FILE PHOTO: Venezuela's President Nicolas Maduro speaks during a ceremony to commemorate the Bicentennial of the Battle in the Vargas Swamp at the National Pantheon in Caracas, Venezuela July 25, 2019. Miraflores Palace/Handout via REUTERS

By Matt Spetalnick and Roberta Rampton

WASHINGTON (Reuters) – U.S. President Donald Trump imposed a freeze on all Venezuelan government assets in the United States on Monday, sharply escalating an economic and diplomatic pressure campaign aimed at removing socialist President Nicolas Maduro from power.

The executive order signed by Trump goes well beyond the sanctions imposed in recent months against Venezuela’s state-run oil company PDVSA and the country’s financial sector, as well as measures against dozens of Venezuelan officials and entities.

Trump’s action, the toughest yet against Maduro, not only bans U.S. companies from dealings with the Venezuela government but also appears to open the door to possible sanctions against foreign firms or individuals that assist it.

Russian and Chinese companies are among those still doing significant business in the South American OPEC nation.

“All property and interests in property of the Government of Venezuela that are in the United States … are blocked and may not be transferred, paid, exported, withdrawn, or otherwise dealt in,” according to the executive order released by the White House.

The scope of the announcement came as a surprise even to some Trump administration allies. “This is big,” said Ana Quintana, senior policy analyst with the Heritage Foundation, a conservative Washington think tank.

Quintana said it appeared the order would be a sweeping embargo on doing business with Venezuela, although she was awaiting further details.

Venezuela’s Information Ministry did not respond immediately to a request to comment.

The United States and most Western nations have called for Maduro to step down and have recognized Venezuelan opposition leader Juan Guaido as the country’s legitimate president.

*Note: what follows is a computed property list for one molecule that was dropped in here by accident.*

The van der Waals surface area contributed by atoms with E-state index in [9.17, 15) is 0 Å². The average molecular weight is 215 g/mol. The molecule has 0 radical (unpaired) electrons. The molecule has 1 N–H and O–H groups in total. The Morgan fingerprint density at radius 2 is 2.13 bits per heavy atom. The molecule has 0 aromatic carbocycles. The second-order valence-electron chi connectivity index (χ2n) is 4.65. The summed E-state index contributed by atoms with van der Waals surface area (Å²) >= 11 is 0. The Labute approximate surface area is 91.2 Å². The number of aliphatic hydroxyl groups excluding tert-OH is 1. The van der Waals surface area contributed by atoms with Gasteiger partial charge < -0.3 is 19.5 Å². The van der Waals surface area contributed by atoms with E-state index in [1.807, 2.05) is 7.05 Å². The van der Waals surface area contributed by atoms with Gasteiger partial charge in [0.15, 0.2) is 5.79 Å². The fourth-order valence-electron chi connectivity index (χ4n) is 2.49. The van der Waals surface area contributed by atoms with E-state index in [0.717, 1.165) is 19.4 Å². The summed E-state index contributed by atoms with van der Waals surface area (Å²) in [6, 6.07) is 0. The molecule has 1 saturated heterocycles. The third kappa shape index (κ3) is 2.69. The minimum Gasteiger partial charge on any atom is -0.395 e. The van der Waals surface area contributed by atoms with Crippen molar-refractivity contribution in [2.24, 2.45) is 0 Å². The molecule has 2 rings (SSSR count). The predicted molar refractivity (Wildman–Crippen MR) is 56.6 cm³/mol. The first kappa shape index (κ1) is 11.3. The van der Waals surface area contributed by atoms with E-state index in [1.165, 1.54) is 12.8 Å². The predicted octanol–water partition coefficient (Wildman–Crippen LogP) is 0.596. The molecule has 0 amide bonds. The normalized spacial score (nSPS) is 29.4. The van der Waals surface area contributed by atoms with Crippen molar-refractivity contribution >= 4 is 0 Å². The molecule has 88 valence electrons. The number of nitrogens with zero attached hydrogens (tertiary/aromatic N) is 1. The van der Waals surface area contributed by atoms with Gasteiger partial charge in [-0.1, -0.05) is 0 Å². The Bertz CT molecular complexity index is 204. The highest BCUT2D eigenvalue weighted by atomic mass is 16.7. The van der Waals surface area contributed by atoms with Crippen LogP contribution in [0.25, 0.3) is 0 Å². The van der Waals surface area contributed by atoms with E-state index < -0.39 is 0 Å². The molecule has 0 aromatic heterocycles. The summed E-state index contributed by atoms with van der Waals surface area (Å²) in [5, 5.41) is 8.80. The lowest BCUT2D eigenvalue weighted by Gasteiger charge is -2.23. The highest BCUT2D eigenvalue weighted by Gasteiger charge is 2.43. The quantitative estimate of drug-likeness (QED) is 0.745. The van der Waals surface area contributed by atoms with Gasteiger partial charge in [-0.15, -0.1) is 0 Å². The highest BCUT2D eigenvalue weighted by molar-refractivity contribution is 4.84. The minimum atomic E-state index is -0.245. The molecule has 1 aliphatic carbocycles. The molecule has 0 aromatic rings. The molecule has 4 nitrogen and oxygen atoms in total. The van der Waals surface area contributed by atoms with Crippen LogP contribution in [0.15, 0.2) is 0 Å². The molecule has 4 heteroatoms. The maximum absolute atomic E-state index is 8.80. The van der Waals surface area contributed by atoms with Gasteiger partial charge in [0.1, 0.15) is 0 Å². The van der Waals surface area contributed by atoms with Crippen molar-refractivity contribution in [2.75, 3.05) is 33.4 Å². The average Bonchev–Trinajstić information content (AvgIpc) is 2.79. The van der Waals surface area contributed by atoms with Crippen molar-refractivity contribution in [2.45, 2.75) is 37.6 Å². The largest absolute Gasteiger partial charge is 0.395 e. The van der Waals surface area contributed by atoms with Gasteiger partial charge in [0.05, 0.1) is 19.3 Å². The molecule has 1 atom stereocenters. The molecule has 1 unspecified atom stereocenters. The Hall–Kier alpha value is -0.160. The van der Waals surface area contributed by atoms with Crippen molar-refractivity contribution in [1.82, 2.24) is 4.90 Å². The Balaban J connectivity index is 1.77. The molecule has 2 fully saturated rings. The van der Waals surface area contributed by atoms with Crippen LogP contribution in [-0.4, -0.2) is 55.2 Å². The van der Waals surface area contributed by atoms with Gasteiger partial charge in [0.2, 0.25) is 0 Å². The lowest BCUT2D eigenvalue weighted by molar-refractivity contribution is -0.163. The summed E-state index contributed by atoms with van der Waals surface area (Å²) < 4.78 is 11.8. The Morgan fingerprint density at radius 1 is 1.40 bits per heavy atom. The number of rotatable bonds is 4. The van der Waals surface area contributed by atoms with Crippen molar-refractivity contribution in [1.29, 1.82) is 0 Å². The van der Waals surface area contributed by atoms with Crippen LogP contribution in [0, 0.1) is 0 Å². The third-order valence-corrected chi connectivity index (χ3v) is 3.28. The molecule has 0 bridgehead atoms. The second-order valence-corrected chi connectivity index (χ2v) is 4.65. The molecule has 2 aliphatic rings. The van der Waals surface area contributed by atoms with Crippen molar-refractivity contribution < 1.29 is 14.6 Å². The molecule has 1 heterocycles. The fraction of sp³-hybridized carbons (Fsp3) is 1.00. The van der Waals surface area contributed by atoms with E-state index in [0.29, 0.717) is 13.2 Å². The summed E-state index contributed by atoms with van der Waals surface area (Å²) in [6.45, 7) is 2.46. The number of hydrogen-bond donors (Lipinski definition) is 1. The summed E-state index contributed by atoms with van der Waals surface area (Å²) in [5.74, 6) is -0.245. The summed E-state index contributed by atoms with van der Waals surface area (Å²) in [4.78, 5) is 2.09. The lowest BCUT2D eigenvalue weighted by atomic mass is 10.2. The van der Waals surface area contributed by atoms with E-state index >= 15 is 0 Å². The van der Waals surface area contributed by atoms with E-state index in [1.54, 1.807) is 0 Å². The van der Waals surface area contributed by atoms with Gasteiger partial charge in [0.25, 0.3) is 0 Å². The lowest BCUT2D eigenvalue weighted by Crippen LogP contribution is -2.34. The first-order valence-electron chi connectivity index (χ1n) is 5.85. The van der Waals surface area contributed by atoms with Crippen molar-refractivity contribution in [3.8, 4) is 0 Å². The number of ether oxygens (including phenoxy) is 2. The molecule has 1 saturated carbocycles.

Guaido, accused by Maduro of mounting a U.S.-directed coup attempt, appointed a board for Citgo Petroleum, Venezuela’s most important foreign asset, earlier this year.

DRAMATIC ACTION

Trump said on Thursday he was considering a quarantine or blockade of Venezuela, although he did not elaborate at the time on when or how such a blockade would be imposed.

He is taking more dramatic action after numerous rounds of sanctions failed to turn Venezuela’s military against Maduro or make significant progress in dislodging him.

U.S. officials have long said they had other weapons in their economic arsenal, even as they privately expressed frustration that European partners and others had not taken stronger steps and that the months-long pressure campaign had not made more headway.

Trump said in a letter to Congress the freezing of assets was necessary “in light of the continued usurpation of power by the illegitimate Nicolas Maduro regime, as well as the regime’s human rights abuses, arbitrary arrest and detention of Venezuelan citizens, curtailment of free press, and ongoing attempts to undermine Interim President Juan Guaido.”

His executive order also threatened sanctions against anyone assisting Maduro or his loyalists, suggesting that Washington could resort to so-called secondary sanctions against third-country companies and individuals.

Fernando Cutz, a former top Trump adviser on Latin America, said the executive order could be applied to non-U.S. firms and entities, limiting their ability to do business with Venezuela if they wanted to continue to deal with U.S. companies or banks.

China and Russia continue to trade oil with Venezuela. The move could escalate tensions with China, already inflamed by a tit-for-tat trade war, said Cutz, now a senior associate with the Cohen Group, a consulting firm.

China and Russia – together with Cuba – have continued to back Maduro, prompting U.S. national security adviser John Bolton to warn Beijing and Moscow on Monday against doubling down in their support for him.

Bolton is slated to give a speech on Tuesday morning at a gathering of more than 50 countries in Lima, Peru, that would outline a planned U.S. initiative to lead to a peaceful transfer of power in Venezuela.

Moscow and Beijing turned down invitations to attend.

A White House official declined to comment on the implications of the order for foreign companies doing business in Venezuela, where an economic crisis has driven more than 3 million people to emigrate, fleeing hyperinflation and shortages of food and medicine.

Trump’s order allows exceptions for the delivery of food, medicine and clothing “intended to be used to relieve human suffering.”

(Reporting by Makini Brice, Eric Beech, Matt Spetalnick, Roberta Rampton and Lesley Wroughton; Additional reporting by Angus Berwick in CARACAS; Editing by Sandra Maler and Paul Tait)